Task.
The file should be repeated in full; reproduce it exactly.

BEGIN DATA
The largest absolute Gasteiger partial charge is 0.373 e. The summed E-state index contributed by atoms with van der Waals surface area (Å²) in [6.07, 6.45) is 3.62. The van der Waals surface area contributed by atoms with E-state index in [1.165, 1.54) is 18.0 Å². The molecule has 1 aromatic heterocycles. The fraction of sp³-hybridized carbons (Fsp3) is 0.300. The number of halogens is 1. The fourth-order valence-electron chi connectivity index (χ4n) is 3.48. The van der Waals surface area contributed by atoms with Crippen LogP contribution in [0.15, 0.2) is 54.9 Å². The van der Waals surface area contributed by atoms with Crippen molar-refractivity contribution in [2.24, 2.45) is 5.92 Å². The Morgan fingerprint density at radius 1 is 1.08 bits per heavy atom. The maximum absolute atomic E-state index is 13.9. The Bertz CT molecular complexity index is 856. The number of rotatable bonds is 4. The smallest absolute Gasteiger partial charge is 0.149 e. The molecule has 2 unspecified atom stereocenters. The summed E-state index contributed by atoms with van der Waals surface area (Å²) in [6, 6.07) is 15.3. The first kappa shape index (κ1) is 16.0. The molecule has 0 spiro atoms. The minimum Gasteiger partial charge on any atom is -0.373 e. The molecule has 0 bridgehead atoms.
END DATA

The largest absolute Gasteiger partial charge is 0.373 e. The summed E-state index contributed by atoms with van der Waals surface area (Å²) in [6.07, 6.45) is 3.62. The van der Waals surface area contributed by atoms with E-state index in [1.165, 1.54) is 18.0 Å². The molecule has 1 aromatic heterocycles. The fraction of sp³-hybridized carbons (Fsp3) is 0.300. The number of halogens is 1. The fourth-order valence-electron chi connectivity index (χ4n) is 3.48. The van der Waals surface area contributed by atoms with Crippen LogP contribution in [0.15, 0.2) is 54.9 Å². The van der Waals surface area contributed by atoms with Crippen molar-refractivity contribution in [2.24, 2.45) is 5.92 Å². The Morgan fingerprint density at radius 1 is 1.08 bits per heavy atom. The maximum absolute atomic E-state index is 13.9. The Bertz CT molecular complexity index is 856. The number of rotatable bonds is 4. The smallest absolute Gasteiger partial charge is 0.149 e. The molecule has 2 unspecified atom stereocenters. The summed E-state index contributed by atoms with van der Waals surface area (Å²) in [6, 6.07) is 15.3. The first kappa shape index (κ1) is 16.0. The molecule has 0 spiro atoms. The minimum Gasteiger partial charge on any atom is -0.373 e. The molecule has 0 bridgehead atoms.